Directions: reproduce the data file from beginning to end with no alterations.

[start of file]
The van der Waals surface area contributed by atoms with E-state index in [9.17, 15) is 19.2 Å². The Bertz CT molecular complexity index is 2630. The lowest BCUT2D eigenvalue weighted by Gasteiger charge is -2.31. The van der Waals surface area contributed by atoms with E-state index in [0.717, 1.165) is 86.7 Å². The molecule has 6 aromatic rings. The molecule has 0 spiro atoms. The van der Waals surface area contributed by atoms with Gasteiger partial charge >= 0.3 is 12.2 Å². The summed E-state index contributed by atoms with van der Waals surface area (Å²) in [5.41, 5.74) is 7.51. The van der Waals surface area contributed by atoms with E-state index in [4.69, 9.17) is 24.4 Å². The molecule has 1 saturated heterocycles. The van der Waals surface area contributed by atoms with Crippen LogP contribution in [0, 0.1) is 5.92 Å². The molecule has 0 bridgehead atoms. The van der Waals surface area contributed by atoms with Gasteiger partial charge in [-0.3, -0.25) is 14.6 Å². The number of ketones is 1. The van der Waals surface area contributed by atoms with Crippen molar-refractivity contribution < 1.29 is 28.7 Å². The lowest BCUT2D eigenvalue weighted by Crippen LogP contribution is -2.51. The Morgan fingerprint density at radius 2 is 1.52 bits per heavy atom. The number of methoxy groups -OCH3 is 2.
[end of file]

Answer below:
The van der Waals surface area contributed by atoms with E-state index in [9.17, 15) is 19.2 Å². The Bertz CT molecular complexity index is 2630. The lowest BCUT2D eigenvalue weighted by Gasteiger charge is -2.31. The van der Waals surface area contributed by atoms with E-state index in [0.717, 1.165) is 86.7 Å². The molecule has 6 aromatic rings. The molecule has 0 spiro atoms. The van der Waals surface area contributed by atoms with Gasteiger partial charge >= 0.3 is 12.2 Å². The summed E-state index contributed by atoms with van der Waals surface area (Å²) in [5.41, 5.74) is 7.51. The van der Waals surface area contributed by atoms with E-state index in [4.69, 9.17) is 24.4 Å². The molecule has 1 saturated heterocycles. The van der Waals surface area contributed by atoms with Crippen LogP contribution in [0, 0.1) is 5.92 Å². The molecule has 0 bridgehead atoms. The van der Waals surface area contributed by atoms with Gasteiger partial charge in [-0.3, -0.25) is 14.6 Å². The number of ketones is 1. The van der Waals surface area contributed by atoms with Crippen molar-refractivity contribution < 1.29 is 28.7 Å². The lowest BCUT2D eigenvalue weighted by Crippen LogP contribution is -2.51. The Morgan fingerprint density at radius 2 is 1.52 bits per heavy atom. The number of methoxy groups -OCH3 is 2.